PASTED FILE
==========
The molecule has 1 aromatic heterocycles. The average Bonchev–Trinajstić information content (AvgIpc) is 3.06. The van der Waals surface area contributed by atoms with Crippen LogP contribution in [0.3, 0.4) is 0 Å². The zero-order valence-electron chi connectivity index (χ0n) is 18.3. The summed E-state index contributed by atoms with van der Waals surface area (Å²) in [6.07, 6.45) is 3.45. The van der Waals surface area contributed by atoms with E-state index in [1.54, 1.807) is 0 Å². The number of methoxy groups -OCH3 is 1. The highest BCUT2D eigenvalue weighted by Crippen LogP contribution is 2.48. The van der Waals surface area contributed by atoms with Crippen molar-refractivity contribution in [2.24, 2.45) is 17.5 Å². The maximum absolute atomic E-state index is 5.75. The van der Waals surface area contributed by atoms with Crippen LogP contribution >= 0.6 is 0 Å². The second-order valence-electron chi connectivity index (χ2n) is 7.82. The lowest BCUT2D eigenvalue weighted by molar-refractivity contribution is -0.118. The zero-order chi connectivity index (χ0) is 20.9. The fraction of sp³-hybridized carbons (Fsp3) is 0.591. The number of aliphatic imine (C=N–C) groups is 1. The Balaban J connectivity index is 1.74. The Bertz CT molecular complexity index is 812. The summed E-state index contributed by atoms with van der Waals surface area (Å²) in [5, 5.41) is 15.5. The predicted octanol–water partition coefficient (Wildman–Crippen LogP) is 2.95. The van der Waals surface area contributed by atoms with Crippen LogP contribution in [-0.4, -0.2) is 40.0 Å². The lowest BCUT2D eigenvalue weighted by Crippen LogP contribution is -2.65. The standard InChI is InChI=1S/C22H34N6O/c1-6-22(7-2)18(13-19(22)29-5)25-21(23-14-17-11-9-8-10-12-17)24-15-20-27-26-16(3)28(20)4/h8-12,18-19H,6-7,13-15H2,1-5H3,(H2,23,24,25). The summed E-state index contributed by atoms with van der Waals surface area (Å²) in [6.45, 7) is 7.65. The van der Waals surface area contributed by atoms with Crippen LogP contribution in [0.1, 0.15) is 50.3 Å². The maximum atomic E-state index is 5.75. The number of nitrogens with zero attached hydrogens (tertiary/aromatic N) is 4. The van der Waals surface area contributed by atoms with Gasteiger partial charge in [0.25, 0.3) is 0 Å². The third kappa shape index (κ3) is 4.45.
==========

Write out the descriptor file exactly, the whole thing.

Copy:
The molecule has 1 aromatic heterocycles. The average Bonchev–Trinajstić information content (AvgIpc) is 3.06. The van der Waals surface area contributed by atoms with Crippen LogP contribution in [0.3, 0.4) is 0 Å². The zero-order valence-electron chi connectivity index (χ0n) is 18.3. The summed E-state index contributed by atoms with van der Waals surface area (Å²) in [6.07, 6.45) is 3.45. The van der Waals surface area contributed by atoms with E-state index in [1.54, 1.807) is 0 Å². The number of methoxy groups -OCH3 is 1. The highest BCUT2D eigenvalue weighted by Crippen LogP contribution is 2.48. The van der Waals surface area contributed by atoms with Crippen molar-refractivity contribution in [2.24, 2.45) is 17.5 Å². The maximum absolute atomic E-state index is 5.75. The van der Waals surface area contributed by atoms with Crippen LogP contribution >= 0.6 is 0 Å². The second-order valence-electron chi connectivity index (χ2n) is 7.82. The lowest BCUT2D eigenvalue weighted by molar-refractivity contribution is -0.118. The zero-order chi connectivity index (χ0) is 20.9. The fraction of sp³-hybridized carbons (Fsp3) is 0.591. The number of aliphatic imine (C=N–C) groups is 1. The Balaban J connectivity index is 1.74. The Bertz CT molecular complexity index is 812. The summed E-state index contributed by atoms with van der Waals surface area (Å²) in [5, 5.41) is 15.5. The predicted octanol–water partition coefficient (Wildman–Crippen LogP) is 2.95. The van der Waals surface area contributed by atoms with Crippen LogP contribution in [-0.4, -0.2) is 40.0 Å². The lowest BCUT2D eigenvalue weighted by Crippen LogP contribution is -2.65. The standard InChI is InChI=1S/C22H34N6O/c1-6-22(7-2)18(13-19(22)29-5)25-21(23-14-17-11-9-8-10-12-17)24-15-20-27-26-16(3)28(20)4/h8-12,18-19H,6-7,13-15H2,1-5H3,(H2,23,24,25). The summed E-state index contributed by atoms with van der Waals surface area (Å²) in [6.45, 7) is 7.65. The van der Waals surface area contributed by atoms with Crippen LogP contribution in [0.1, 0.15) is 50.3 Å². The maximum atomic E-state index is 5.75. The number of nitrogens with zero attached hydrogens (tertiary/aromatic N) is 4. The van der Waals surface area contributed by atoms with Gasteiger partial charge in [0.25, 0.3) is 0 Å². The third kappa shape index (κ3) is 4.45.